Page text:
I'm 56 y/o, breastfed 3 children, and lost almost 100 lbs by working out. I'm unsure which implant placement I should get and am equally confused about which implant size because I wear VS (32D) and those are not “true” sizes. My surgeon recommends over the muscle and said 450 cc gummies would yield a true full C or small D. It’s hard because I don’t know what a true D looks like and I keep hearing OTM is bad, that you can see/feel the implants and they aren't natural-feeling or looking.
One of the most commonly debated choices is that of implants placement: subglandular/ submammary vs. subpectoral/ submuscular? While many surgeons recommend submuscular placement there are distinct differences to each approach.
Subglandular Augmentation (“overs”):
Subglandular augmentation means the placement of the implant underneath the breast tissue but above the pectoralis muscle. Subglandular placement spares the pectoralis muscle which leads to reduced post-operative pain/discomfort and no impact on muscle function post augmentation. Recovery is also faster.
Subglandular augmentation can impact mammographic evaluation of the breast. However, as dedicated breast radiography has become more prevalent this has become less of an issue. Fellowship-trained radiologists have become familiar with evaluating breasts post augmentation. It is also important to note that the implant position does not interfere with the visualization of breast tissue via contrast-enhanced MRI (the most sensitive and specific study available for breast cancer detection).
Studies suggest there is an increased risk of capsular contracture when implants are placed in a subglandular space.
Aesthetically, implants placed superficial to the pectoralis major create a rounded, convex appearing breast profile. This effect is camouflaged, at least initially in larger breasted patients. However, as a woman ages, fat atrophies and breast tissue descends. The result is a more noticeable implant specifically in the upper pole. Similarly, patients who have thin coverage superiorly are more likely to be able to perceive the implants and at higher risk of visible rippling when compared to subpectoral augmentation.
Subglandular implants can also create the illusion of improved cleavage by preferential over-dissection of the central/medial pocket allowing the implants to be forced more to the midline. There is no limiting muscle as there is in a submuscular augmentation.
Subpectoral Augmentation/Sub-muscular/Dual Plane (“unders”):
Subpectoral augmentation is technically a bit of a misnomer. Traditionally, subpectoral augmentation involves the release of the pectoralis major muscle from its lower attachments. This allows the muscle to “window-shade.” The upper hemisphere of the implant sits underneath the muscle (dual plane). This release contributes to much of the discomfort encountered postoperatively by patients.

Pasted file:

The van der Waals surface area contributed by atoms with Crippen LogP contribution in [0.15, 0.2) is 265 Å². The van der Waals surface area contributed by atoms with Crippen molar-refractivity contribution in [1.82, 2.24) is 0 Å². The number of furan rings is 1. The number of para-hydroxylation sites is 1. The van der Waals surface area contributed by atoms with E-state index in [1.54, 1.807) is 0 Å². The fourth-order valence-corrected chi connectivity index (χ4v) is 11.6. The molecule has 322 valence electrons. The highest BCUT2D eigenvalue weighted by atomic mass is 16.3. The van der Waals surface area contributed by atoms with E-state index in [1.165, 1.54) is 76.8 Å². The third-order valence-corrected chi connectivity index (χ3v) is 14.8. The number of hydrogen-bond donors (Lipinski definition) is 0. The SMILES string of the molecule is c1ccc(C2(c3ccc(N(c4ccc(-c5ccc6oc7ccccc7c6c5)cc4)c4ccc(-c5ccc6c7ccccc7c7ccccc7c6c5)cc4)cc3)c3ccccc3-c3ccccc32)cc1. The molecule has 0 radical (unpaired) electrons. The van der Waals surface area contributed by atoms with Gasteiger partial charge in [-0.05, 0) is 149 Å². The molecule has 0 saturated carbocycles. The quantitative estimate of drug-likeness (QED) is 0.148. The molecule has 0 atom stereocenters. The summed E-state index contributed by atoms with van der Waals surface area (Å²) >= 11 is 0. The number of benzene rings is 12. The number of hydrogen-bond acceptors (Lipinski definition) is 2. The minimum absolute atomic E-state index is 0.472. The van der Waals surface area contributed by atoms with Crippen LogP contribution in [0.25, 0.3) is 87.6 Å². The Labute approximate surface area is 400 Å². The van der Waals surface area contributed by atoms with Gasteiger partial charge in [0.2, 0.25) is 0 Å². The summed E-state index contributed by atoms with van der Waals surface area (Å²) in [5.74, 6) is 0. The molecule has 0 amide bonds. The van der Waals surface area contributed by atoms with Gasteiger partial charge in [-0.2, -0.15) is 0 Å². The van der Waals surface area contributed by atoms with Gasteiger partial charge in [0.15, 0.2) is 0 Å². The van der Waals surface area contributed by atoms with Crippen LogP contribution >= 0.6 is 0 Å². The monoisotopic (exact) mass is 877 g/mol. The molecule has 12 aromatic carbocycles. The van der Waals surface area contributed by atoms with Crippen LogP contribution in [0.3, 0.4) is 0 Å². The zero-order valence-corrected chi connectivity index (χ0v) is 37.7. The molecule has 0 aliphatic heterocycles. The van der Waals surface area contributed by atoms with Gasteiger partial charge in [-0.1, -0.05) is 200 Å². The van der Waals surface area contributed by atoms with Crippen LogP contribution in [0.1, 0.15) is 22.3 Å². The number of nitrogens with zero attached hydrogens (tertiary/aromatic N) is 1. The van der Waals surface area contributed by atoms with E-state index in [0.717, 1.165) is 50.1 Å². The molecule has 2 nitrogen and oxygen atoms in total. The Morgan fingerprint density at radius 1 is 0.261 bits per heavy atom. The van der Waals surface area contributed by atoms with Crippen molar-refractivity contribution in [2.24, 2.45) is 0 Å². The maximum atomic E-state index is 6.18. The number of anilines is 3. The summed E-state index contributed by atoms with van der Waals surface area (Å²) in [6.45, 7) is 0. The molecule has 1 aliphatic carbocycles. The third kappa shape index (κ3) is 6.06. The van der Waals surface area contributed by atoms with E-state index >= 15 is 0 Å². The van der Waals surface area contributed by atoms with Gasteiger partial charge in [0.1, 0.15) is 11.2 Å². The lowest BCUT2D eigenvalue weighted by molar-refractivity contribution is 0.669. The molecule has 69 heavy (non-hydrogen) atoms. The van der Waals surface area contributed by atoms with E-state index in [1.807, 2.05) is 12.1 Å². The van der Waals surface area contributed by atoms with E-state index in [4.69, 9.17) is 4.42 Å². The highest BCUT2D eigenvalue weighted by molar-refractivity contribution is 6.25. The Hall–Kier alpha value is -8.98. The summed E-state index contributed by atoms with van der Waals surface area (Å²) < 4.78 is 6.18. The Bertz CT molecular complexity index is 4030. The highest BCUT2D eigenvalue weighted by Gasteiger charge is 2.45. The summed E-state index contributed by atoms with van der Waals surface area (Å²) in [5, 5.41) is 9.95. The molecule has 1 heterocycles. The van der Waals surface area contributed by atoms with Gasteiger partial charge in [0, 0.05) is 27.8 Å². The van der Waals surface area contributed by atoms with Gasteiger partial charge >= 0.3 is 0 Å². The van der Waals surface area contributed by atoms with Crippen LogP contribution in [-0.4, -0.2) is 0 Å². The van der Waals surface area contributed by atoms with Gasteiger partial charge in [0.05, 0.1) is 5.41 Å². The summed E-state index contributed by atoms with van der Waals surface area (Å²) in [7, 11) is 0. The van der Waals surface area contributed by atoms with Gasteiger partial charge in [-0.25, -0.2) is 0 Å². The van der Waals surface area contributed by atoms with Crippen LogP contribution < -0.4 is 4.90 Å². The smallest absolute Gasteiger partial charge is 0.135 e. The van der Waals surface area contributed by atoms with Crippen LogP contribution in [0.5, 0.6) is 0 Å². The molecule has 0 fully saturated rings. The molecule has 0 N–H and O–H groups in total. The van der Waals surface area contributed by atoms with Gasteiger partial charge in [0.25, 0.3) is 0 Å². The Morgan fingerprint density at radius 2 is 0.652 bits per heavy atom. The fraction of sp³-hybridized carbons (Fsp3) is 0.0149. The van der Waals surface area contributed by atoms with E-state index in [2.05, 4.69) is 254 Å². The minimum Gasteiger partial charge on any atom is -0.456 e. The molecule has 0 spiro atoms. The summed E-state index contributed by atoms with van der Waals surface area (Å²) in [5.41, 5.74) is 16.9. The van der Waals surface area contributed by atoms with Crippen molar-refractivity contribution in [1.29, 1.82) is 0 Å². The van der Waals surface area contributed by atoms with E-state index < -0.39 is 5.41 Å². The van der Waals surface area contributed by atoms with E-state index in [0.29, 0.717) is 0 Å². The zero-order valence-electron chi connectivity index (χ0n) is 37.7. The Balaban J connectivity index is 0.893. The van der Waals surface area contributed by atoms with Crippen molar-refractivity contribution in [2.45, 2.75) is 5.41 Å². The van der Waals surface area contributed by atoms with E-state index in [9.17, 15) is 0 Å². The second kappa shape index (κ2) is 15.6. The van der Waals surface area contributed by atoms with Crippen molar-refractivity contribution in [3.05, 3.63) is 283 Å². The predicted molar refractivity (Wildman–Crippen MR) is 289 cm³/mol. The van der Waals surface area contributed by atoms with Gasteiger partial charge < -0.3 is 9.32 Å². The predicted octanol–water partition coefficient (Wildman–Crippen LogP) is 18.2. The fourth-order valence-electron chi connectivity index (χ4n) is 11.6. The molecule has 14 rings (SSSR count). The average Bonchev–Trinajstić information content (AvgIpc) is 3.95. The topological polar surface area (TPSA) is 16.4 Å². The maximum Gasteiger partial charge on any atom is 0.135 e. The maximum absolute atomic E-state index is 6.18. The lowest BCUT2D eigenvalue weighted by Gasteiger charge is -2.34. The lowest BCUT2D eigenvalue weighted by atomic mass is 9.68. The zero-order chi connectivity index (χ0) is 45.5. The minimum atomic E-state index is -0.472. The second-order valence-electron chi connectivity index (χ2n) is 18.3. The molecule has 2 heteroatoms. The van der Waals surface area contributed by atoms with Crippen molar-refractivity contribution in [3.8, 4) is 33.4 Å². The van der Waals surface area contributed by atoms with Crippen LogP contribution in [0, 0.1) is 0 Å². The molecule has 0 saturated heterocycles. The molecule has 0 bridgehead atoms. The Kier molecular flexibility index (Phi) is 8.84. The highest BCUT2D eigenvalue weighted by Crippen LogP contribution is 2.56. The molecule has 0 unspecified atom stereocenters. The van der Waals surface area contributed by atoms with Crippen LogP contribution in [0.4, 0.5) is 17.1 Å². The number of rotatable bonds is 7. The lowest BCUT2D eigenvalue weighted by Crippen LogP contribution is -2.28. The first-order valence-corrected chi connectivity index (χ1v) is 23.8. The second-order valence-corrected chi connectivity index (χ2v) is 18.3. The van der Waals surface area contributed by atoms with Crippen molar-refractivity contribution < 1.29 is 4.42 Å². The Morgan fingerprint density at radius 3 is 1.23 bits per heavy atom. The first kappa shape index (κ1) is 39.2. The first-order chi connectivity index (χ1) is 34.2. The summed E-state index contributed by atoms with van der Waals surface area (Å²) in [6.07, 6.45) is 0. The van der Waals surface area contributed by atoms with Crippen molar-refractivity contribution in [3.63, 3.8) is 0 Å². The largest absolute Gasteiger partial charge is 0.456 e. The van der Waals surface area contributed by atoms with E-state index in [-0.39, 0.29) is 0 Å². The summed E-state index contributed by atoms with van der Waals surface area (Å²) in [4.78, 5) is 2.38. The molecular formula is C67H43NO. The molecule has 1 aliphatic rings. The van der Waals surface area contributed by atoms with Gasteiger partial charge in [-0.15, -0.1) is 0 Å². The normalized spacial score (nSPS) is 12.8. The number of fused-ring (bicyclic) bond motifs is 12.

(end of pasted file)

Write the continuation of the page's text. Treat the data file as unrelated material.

Subpectoral implants have a lower rate of capsular contracture.
Aesthetically, in contrast to submammary implants (which are prominent in the upper pole- especially in thinner patients), the pectoralis muscle both conceals the underlying implant and flattens the upper pole. This flattening effect creates a natural sloping as one proceeds from the upper portion of the implant to the lower portion.
The most commonly cited drawback to sub-muscular augmentation is the animation deformity associated with contraction of the overlying muscle.
In my practice, the vast majority of patients will have the implants placed submuscular for all the reasons listed above.
As always, discuss your concerns with a board-certified plastic surgeon (ABPS).
Published on Jul 11, 2012
You will find each surgeon has their own preference in terms of where the implant is placed. By far, the vast majority place the implants under the muscle, and this would be my suggestion as well.
Over the muscle offers no support of the implant, causing them to feel heavy and to sag more easily over time, especially in those entering into the aging years. If you don't have a lot of breast tissue to cover the implant, you are more likely to feel and/or see any imperfections such as folds and ripples. There is also a higher rate of capsular contracture.
I offer a technique called complete muscle coverage, which is different than what most other plastic surgeons offer. The term "under the muscle" generally means partial coverage. My technique allows for the muscle to entirely wrap the implant, providing nice cleavage, full support, and keeps the implants from being able to migrate toward the armpits.
450 cc implants are quite large for today's standards. You are approximately a D cup right now. If you have a decent amount of breast tissue already, I would suggest a discussion about using a smaller implant size.
Best of luck,
Joseph Cruise, MD
Published on Jul 11, 2012